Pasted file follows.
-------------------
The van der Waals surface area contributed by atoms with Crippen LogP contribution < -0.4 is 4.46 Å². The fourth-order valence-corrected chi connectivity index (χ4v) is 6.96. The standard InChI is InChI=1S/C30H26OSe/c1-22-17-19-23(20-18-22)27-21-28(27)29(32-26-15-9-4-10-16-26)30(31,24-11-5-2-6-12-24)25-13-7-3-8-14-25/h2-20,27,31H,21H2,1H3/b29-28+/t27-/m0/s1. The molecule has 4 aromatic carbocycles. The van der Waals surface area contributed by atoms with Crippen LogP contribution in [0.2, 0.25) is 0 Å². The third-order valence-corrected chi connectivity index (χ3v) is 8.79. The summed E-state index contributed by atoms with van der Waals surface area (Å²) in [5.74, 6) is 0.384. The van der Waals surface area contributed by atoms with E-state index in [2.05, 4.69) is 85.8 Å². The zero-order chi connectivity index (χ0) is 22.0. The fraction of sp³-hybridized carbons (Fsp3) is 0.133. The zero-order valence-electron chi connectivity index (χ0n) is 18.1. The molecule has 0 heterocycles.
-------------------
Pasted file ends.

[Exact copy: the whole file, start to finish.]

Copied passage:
The van der Waals surface area contributed by atoms with Crippen LogP contribution < -0.4 is 4.46 Å². The fourth-order valence-corrected chi connectivity index (χ4v) is 6.96. The standard InChI is InChI=1S/C30H26OSe/c1-22-17-19-23(20-18-22)27-21-28(27)29(32-26-15-9-4-10-16-26)30(31,24-11-5-2-6-12-24)25-13-7-3-8-14-25/h2-20,27,31H,21H2,1H3/b29-28+/t27-/m0/s1. The molecule has 4 aromatic carbocycles. The van der Waals surface area contributed by atoms with Crippen LogP contribution in [0.2, 0.25) is 0 Å². The third-order valence-corrected chi connectivity index (χ3v) is 8.79. The summed E-state index contributed by atoms with van der Waals surface area (Å²) in [5.74, 6) is 0.384. The van der Waals surface area contributed by atoms with E-state index in [2.05, 4.69) is 85.8 Å². The zero-order chi connectivity index (χ0) is 22.0. The fraction of sp³-hybridized carbons (Fsp3) is 0.133. The zero-order valence-electron chi connectivity index (χ0n) is 18.1. The molecule has 0 heterocycles.